Resources that keep adults less lonely and isolated
Aging Matters

Aging experts and professionals know the harm that isolation and loneliness play on an older adults' health and well-being. The U.S. Census data reports 28% of individuals aged 65 and older lived on their own in 2010. AARP confirms that it's the baby boomer generation is the one with fewer children or none at all. As the group enters the elder years, loneliness and isolation will be a significant concern.

Immobility and lack of transportation add to the necessity for one to keep close to home. If an adult has little access to social activities, they become isolated. A study by Case Western Reserve University shows that Internet adoption bolsters the emotional health of seniors (2013.) The researchers gave 25 residents of a residential care facility a digital tablet and Internet training. After three months of usage, the participants reported a better mood and life satisfaction. explored with aging experts how to remedy the problem. We asked:

List an online resource that helps older adults connect offline to lessen loneliness and depression?

Where to go locally

  • Senior centers - Most cities have that offer a range of activities, exercise classes, and events at reasonable costs. It would be great if organizations like churches and Meals on Wheels could have printed out versions of these monthly calendars hand delivered to seniors who could use this social connection. Margo Rose, Body Aware Grieving.
  • Join a Meetup Group -. The local groups can be a fun way to meet new people, interact with groups who share common interests and there's always some fun activity or event. Meetup has helped many people (young and old) make new friends and alleviate loneliness and depression. Gjenes Belamide, Bay Alarm Medical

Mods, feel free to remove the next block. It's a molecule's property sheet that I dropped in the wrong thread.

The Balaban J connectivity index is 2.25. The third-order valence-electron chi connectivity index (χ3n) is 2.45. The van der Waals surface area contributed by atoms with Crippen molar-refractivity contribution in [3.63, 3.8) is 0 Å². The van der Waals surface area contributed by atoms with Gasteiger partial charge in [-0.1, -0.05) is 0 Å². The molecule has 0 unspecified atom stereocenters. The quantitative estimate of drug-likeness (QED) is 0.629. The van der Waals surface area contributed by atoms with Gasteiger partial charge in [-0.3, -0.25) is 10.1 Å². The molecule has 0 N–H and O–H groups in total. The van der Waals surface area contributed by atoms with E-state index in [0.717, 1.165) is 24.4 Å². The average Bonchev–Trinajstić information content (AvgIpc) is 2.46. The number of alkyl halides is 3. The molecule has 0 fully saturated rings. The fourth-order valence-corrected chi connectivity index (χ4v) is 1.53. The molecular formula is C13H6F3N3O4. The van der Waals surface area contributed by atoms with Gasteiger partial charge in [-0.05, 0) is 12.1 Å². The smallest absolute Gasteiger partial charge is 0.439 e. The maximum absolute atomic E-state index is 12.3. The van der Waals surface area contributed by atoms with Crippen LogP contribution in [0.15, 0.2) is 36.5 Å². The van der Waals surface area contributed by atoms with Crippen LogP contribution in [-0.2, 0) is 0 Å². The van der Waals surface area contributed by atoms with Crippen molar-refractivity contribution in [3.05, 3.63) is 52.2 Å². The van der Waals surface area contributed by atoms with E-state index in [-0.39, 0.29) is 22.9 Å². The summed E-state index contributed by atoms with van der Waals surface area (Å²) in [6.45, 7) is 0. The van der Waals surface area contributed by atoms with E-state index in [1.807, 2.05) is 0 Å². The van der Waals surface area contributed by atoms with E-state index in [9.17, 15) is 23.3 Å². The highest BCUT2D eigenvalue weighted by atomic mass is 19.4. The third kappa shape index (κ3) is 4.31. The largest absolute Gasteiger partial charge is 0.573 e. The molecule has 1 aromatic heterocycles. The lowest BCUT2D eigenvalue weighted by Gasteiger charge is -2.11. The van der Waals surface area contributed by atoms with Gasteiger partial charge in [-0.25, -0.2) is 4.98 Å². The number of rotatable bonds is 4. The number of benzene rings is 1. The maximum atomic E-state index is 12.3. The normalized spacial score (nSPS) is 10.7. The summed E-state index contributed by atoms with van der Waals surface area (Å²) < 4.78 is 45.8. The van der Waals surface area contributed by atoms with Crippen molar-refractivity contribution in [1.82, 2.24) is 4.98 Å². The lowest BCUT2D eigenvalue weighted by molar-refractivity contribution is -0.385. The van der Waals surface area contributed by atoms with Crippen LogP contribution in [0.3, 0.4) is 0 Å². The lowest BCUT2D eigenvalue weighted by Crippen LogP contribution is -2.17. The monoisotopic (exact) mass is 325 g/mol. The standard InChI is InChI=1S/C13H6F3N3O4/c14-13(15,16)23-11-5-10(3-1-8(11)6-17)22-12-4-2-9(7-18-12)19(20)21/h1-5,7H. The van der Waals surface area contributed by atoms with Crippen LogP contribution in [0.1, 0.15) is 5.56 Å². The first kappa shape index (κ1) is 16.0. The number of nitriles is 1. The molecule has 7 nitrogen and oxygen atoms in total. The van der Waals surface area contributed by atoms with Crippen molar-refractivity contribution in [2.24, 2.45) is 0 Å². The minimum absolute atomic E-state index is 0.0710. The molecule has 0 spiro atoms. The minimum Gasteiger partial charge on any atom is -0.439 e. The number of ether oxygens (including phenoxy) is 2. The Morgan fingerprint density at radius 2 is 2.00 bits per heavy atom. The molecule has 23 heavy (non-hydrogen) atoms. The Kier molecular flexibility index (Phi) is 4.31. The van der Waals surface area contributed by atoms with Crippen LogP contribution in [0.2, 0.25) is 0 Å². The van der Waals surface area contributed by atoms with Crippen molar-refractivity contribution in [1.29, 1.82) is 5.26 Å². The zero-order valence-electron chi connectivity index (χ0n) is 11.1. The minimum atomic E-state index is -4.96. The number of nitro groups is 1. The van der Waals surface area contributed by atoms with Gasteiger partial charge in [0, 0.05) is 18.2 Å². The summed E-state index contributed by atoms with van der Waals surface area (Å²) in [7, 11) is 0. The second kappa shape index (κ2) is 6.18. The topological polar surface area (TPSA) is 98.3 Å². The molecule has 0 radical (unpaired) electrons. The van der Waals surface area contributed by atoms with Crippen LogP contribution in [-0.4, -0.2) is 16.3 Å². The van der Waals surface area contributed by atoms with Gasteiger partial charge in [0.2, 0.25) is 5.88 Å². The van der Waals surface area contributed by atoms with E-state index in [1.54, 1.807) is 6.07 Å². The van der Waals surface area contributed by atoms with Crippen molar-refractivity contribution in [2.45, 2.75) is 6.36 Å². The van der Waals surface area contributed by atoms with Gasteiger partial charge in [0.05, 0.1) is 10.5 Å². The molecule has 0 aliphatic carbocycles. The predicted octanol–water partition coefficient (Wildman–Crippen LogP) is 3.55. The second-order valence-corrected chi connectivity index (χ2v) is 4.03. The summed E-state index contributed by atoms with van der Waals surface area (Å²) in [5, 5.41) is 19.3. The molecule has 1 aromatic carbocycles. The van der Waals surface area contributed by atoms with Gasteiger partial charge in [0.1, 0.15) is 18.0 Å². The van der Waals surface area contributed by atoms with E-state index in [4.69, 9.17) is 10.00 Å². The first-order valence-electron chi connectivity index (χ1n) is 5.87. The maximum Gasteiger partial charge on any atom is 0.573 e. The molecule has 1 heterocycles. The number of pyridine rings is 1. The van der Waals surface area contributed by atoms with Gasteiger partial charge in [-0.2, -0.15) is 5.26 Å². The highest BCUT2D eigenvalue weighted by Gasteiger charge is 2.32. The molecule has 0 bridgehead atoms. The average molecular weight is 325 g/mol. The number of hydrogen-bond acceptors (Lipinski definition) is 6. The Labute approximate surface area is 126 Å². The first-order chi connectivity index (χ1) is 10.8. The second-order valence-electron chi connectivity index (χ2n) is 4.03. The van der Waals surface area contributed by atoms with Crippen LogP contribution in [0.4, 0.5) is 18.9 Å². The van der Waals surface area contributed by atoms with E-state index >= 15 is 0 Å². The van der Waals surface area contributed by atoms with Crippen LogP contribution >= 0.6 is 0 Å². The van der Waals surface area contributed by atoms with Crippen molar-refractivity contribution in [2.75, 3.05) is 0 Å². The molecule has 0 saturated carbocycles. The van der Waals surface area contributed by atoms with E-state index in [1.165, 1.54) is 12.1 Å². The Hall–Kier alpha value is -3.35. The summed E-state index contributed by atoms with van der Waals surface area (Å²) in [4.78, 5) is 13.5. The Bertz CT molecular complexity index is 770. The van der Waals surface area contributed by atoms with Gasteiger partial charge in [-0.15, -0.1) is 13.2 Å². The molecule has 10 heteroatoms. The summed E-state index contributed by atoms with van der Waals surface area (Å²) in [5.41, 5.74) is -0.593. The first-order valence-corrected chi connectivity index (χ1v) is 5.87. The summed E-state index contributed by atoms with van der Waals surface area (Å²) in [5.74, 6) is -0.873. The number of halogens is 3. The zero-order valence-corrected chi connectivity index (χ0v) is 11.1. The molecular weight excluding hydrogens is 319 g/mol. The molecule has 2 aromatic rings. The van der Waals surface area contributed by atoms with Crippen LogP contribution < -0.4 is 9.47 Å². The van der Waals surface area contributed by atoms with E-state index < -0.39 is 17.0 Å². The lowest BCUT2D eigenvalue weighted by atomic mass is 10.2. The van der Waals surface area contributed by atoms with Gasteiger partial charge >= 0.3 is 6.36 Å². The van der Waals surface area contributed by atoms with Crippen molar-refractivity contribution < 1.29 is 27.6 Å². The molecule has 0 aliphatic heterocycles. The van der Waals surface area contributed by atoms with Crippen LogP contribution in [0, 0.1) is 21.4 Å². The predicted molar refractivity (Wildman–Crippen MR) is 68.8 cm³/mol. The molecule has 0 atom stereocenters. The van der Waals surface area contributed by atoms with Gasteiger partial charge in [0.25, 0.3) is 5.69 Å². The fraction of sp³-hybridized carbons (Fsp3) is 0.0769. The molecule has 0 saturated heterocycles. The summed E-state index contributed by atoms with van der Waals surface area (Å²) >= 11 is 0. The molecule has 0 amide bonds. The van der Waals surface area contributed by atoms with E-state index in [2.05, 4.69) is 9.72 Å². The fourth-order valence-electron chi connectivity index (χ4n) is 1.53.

• Your city library - Our Roseville CA library has a senior citizens center with frequent activities. Sign up for the monthly newsletter to catch current events. Most are free. Kaye Swain, SandwichInk

Get active in the community

  • Become a volunteer; check out website and sign up to volunteer. It's one of the better options to remain active, involved in the community and to have feelings of purpose Shannon Martin, Aging Wisely.
  • Foster a grandchild by visiting the Adults share time with younger people. We encourage adults to join groups that help them deal with loneliness and depression. David Mordehi, Advise, and Protect.

Join in the activities

  • The Senior care section on that's devoted to activity professionals. Anthony Cirillo,
  • Join the website for adult involvement. It includes volunteer activities. Tim Murray, Aware Senior Care.

Be a Mentor

  • Mentoring others in technology or helping with homework can build strong ties. Online relationships become dynamic, expanding into conversation or tasks offline. Nancy Ruffner, NavigateNC.

Health-Related Activities

  • Check out the American Diabetes Association website for adults living with the disease. It provides education and resources as well as a chat ability, social networking, and links to local groups and activities that engage individuals. Kelly Lee Hardin, MSN, RN, CDE, Telcare
  • Practice meditation and mindfulness--Research from UCLA suggests a short 8-week program of meditation focusing on mindfulness (attention to the present) can reduce feelings of loneliness and might even stoke an anti-inflammatory response in the body. Stephan Forman, LTC Associates.

Part of the Aging Matters Weekly Syndicated Column

Aging Matters is a weekly column tackling everyday challenges that our growing elderly population and their loved ones face. It is also published in a variety of syndication partners including newspapers all over the country.

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